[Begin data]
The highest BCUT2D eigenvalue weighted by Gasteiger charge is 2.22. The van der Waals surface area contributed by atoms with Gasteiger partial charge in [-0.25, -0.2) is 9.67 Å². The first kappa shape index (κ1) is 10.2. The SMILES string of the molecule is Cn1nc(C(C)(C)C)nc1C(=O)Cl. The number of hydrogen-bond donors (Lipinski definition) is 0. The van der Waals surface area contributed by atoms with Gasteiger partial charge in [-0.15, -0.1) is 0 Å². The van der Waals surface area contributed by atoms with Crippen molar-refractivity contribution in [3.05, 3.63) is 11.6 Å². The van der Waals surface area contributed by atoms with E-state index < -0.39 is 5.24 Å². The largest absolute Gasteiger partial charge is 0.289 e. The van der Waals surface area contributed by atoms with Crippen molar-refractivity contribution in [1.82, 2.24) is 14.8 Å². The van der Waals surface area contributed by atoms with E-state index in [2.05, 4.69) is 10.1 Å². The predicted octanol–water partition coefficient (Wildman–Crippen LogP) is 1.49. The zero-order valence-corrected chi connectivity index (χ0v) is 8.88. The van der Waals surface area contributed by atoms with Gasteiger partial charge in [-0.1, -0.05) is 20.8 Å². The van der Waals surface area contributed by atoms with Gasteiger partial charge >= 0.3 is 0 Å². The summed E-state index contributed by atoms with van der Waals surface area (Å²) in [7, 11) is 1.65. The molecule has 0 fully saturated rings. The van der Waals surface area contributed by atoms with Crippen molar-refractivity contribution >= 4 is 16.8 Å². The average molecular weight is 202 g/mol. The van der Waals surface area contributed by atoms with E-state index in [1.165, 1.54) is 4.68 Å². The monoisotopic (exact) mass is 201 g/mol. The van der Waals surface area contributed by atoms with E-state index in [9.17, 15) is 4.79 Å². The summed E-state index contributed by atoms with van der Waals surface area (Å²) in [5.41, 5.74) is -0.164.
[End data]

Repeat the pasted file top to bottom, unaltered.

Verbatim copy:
The highest BCUT2D eigenvalue weighted by Gasteiger charge is 2.22. The van der Waals surface area contributed by atoms with Gasteiger partial charge in [-0.25, -0.2) is 9.67 Å². The first kappa shape index (κ1) is 10.2. The SMILES string of the molecule is Cn1nc(C(C)(C)C)nc1C(=O)Cl. The number of hydrogen-bond donors (Lipinski definition) is 0. The van der Waals surface area contributed by atoms with Gasteiger partial charge in [-0.15, -0.1) is 0 Å². The van der Waals surface area contributed by atoms with Crippen molar-refractivity contribution in [3.05, 3.63) is 11.6 Å². The van der Waals surface area contributed by atoms with E-state index < -0.39 is 5.24 Å². The largest absolute Gasteiger partial charge is 0.289 e. The van der Waals surface area contributed by atoms with Crippen molar-refractivity contribution in [1.82, 2.24) is 14.8 Å². The van der Waals surface area contributed by atoms with E-state index in [2.05, 4.69) is 10.1 Å². The predicted octanol–water partition coefficient (Wildman–Crippen LogP) is 1.49. The zero-order valence-corrected chi connectivity index (χ0v) is 8.88. The van der Waals surface area contributed by atoms with Gasteiger partial charge in [-0.1, -0.05) is 20.8 Å². The van der Waals surface area contributed by atoms with Gasteiger partial charge >= 0.3 is 0 Å². The summed E-state index contributed by atoms with van der Waals surface area (Å²) in [7, 11) is 1.65. The molecule has 0 fully saturated rings. The van der Waals surface area contributed by atoms with Crippen molar-refractivity contribution >= 4 is 16.8 Å². The average molecular weight is 202 g/mol. The van der Waals surface area contributed by atoms with E-state index in [1.165, 1.54) is 4.68 Å². The monoisotopic (exact) mass is 201 g/mol. The van der Waals surface area contributed by atoms with E-state index in [9.17, 15) is 4.79 Å². The summed E-state index contributed by atoms with van der Waals surface area (Å²) in [5.41, 5.74) is -0.164.